If the Depositor Transfers only a portion of the Account to another person or entity, the Agent shall divide the Account into two Accounts: one of which shall consist of the portion of the Account intended to be Transferred to such other person or entity (the New Account), and the other of which shall consist of the balance of the Account (the Original Account). The Agent shall have sole discretion to determine which assets held by the Original Account will be allocated to the New Account. This Agreement shall apply separately to each New Account created hereunder.

If a valid Transfer results in an Account having a value less than $250,000, the Agent may, in its discretion, terminate such Account and distribute the assets held in such Account as provided under Section 8 of this Agreement.

* * * * * * *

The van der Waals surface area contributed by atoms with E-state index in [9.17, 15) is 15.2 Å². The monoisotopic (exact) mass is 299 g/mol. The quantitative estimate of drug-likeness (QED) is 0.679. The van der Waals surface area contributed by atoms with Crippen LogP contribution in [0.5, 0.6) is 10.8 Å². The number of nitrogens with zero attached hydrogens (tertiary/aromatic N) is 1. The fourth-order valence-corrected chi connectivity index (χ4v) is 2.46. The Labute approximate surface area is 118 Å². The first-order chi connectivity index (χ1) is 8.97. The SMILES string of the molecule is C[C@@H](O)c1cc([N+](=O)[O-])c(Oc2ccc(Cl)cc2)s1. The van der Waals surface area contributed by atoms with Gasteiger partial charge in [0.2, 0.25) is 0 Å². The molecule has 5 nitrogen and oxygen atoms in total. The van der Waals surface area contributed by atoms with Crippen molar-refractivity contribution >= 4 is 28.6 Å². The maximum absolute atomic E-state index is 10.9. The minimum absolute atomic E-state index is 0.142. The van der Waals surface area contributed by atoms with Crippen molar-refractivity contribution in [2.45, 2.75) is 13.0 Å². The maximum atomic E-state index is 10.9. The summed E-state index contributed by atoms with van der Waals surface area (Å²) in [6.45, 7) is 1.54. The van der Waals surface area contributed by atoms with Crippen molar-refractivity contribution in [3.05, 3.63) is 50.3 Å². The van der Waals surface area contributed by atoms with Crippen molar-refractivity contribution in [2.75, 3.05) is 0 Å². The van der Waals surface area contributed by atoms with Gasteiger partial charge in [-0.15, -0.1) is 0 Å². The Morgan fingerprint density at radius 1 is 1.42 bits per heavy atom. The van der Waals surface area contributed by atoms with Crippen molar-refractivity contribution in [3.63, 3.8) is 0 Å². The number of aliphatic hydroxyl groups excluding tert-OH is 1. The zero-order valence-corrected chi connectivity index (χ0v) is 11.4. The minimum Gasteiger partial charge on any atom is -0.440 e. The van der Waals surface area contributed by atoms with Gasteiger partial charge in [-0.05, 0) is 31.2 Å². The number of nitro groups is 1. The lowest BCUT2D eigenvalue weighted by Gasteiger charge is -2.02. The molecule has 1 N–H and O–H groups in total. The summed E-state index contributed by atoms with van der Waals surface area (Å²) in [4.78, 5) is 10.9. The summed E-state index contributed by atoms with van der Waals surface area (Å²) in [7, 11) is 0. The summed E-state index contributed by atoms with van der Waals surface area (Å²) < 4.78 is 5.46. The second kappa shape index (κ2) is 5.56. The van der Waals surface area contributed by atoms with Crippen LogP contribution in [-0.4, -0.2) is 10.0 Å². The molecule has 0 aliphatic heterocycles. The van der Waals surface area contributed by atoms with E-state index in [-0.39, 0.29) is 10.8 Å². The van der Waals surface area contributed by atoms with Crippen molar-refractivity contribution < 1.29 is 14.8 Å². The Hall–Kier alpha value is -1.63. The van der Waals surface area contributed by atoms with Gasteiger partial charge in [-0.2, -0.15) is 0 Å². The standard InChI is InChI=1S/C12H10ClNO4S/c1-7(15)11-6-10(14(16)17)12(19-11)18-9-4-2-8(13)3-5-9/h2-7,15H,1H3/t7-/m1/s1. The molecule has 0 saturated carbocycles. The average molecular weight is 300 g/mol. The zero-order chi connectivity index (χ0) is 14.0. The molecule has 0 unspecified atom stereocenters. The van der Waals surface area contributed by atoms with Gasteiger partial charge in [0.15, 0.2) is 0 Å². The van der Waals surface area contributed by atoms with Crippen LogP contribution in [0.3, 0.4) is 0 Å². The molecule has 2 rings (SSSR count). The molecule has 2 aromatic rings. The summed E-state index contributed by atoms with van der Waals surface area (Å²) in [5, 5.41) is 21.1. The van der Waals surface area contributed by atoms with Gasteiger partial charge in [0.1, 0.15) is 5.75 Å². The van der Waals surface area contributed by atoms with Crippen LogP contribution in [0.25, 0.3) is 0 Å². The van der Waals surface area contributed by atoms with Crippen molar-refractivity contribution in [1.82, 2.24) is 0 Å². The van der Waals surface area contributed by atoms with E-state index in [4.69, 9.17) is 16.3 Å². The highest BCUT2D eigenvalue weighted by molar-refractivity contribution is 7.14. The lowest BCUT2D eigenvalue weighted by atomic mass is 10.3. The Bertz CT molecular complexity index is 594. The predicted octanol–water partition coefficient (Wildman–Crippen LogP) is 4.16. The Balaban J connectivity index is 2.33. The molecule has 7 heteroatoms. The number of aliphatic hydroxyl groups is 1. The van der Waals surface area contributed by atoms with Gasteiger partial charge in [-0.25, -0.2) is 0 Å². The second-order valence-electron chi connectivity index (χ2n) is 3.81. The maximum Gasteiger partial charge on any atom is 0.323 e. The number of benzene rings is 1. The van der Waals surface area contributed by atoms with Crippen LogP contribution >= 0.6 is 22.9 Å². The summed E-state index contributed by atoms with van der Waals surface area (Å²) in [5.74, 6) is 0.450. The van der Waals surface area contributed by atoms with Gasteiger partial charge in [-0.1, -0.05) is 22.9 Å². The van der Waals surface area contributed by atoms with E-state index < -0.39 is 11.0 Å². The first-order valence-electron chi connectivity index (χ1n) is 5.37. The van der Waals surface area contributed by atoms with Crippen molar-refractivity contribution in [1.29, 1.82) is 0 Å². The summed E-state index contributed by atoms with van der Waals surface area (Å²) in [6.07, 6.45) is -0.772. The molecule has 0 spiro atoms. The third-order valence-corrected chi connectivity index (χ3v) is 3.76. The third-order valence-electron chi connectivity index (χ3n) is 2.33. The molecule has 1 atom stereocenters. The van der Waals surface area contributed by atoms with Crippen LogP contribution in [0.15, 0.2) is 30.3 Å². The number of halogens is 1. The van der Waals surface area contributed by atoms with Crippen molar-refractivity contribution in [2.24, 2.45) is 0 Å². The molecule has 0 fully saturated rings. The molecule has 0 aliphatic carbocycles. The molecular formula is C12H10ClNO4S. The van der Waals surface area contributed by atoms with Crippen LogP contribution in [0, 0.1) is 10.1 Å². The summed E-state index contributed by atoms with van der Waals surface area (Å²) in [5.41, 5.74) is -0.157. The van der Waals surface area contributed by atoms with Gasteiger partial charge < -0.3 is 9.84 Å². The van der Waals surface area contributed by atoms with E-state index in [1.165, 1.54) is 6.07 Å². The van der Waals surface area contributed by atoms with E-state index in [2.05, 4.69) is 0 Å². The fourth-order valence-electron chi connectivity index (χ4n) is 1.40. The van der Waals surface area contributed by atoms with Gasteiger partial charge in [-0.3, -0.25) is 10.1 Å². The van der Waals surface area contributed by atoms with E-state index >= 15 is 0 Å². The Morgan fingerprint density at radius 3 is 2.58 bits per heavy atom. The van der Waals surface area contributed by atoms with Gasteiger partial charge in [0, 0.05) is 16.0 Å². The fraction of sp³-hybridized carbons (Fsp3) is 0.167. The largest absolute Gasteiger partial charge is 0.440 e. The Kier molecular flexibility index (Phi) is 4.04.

8. Terms of Agreement. The agency hereby created shall terminate on the fourth (4th) anniversary of the date hereof (Termination Date); provided, however that the Termination Date for an Account may be changed to a later date (but not an earlier date) at any time upon written consent of both the Depositor of such Account and the Agent. * * *

Upon the Termination Date of an Account, the Agent shall pay over and deliver the assets held in such account to the Depositor (or to the Depositor's legal representatives), or upon the Depositor's orders make such other disposition of the assets held in the Account as the Depositor may direct.

* * * * * * *

10. Fees. The agent shall receive reasonable compensation for all services rendered by the Agent in performance of its duties in [*79] accordance with the Agent's regularly adopted schedule of charges in effect and applicable at the time of the performance of such services. The Depositor acknowledges that a current schedule of the Agent's charges has been given to the Depositor and further acknowledges that the amount of the Agent's compensation shall be charged to the Account at regular intervals during each accounting year. The schedule is as follows: